For only the second time since I’d arrived in Korea, I followed the Rough Guide’s advice for dinner, traipsing down to the old part of town to indulge in a highly-rated bulgogi. This was similar to the meal I described in my previous post, but there were three fundamental differences. One, this was a traditional restaurant which meant shoes off, sit on the floor, and weep quietly at the supple oldies cheerfully folding their limbs under the foot-high tables whilst my knees violently protested; two, there were eleven different types of lettuce in which to wrap the meat and rice and I didn’t even know lettuce came in that many varieties; and three, there were seventeen side dishes.
I bloody love this country.
Whilst we’re at it, here’s a mini picture guide on how to eat bulgogi:
The following morning, in the cold light of day, I wondered whether it really was sensible to hang around for another night at the love hotel. So with no idea what time check-out was, I escaped as early as I dared without being mistaken for a Russian prostitute (if Russian prostitutes are known for their gigantic rucksacks, walking boots, and bunny rabbit hairties) and dashed over the road to the official tourist hotel, my original destination. I was slightly taken aback when the odd-smelling reception wasn’t remotely as swanky as the facade had suggested.
“How much for a single room tonight?” I asked.
“45,000 won” came the answer, “Free breakfast included”
Oh BLOODY HELL.
Well, if nothing else, at least I can say I experienced an authentic Korean love hotel.
And ironically enough, the new room wasn’t desperately dissimilar to the its counterpart across the road. The only difference was the lighting. In fact the gigantic photograph of a long-legged blonde woman sitting in a sports car which covered one entire wall was significantly less classy than the flower of the previous night.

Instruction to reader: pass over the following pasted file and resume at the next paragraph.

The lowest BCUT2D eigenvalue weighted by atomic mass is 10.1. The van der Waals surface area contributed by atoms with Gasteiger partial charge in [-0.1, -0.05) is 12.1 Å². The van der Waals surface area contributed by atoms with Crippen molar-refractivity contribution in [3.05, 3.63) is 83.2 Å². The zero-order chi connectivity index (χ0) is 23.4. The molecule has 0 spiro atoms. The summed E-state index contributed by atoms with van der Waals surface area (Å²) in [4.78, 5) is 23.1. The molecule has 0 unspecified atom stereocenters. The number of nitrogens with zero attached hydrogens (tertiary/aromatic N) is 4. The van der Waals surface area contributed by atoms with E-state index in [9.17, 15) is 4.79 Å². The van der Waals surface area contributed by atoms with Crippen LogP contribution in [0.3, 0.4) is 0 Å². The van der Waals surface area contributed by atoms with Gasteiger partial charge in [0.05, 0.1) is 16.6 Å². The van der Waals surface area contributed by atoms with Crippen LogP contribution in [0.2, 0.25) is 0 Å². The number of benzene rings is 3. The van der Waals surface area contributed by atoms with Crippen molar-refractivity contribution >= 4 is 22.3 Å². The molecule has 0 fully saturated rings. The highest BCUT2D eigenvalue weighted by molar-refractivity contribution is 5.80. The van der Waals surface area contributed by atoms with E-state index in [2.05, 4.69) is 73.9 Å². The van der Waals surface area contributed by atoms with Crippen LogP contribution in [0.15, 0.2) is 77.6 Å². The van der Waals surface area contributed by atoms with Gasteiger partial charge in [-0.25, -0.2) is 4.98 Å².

Korea, you confuse me.
Of course, yet again, the weather conspired against me and the beautiful mountains through which the bus had driven the previous day were wreathed in cloud and off limits, even to people as stubborn as me. Instead, I went for a jaunt around the fortress walls, a route which is frankly quite up and down enough over a 3km course thank you very much.
It was easy to see why the Baekje empire had selected this spot: the views were quite spectacular from all directions, with views of both the old town (windy streets) on one side of the river, and the new (hotels shaped like Disney palaces) on the other.
And after that I thought I might as well make the most of my time in this strange little town, so I decided to head to Magoksa temple, as recommended by the Rough Guide.
Now this particular guidebook is honestly one of the best I’ve ever used, and is remarkably accurate despite being eight years old. But very occasionally the vague instructions are misleading or out of date. And so it was that I learnt the suggested route was no longer applicable and found myself down at a decrepit bus station in the old part of town where foreigners were clearly rare enough that all the schoolgirls giggled and waved at my shyly. I managed to locate a bus going to the right place and even how much the fare cost (two weeks in Korea and I’m basically a local) and there followed a really quite wonderful 45 minute journey snaking through the valleys of Chungcheong province, past hamlets and streams, temples and mountains.
Eventually we arrived in a tiny town – large village, really – at the base of the mountain with no signs whatsoever to the Magoksa. After walking around in circles and finally seeing someone I could ask for help, I eventually made it to the temple, known for its remote, forested, mountain setting. I doggedly set off up the path but after 45 minutes admiring the solitude and tranquility, acknowledged that I probably hadn’t seen any other walkers because night was falling, so cut my losses and headed back.
In the village, I navigated a wonky way back to the bus stop. At one point I passed an elderly man heading in the other direction. For the first time in Korea my presence solicited the sort of reaction we had received so regularly in China: a genuine double-take, and gape of pure astonishment. I smiled and nodded as I walked past him but he was too shocked to respond, and I left him standing in the middle of the road, staring at my retreating back.
It’s nice to feel special.
I hope he isn’t still there.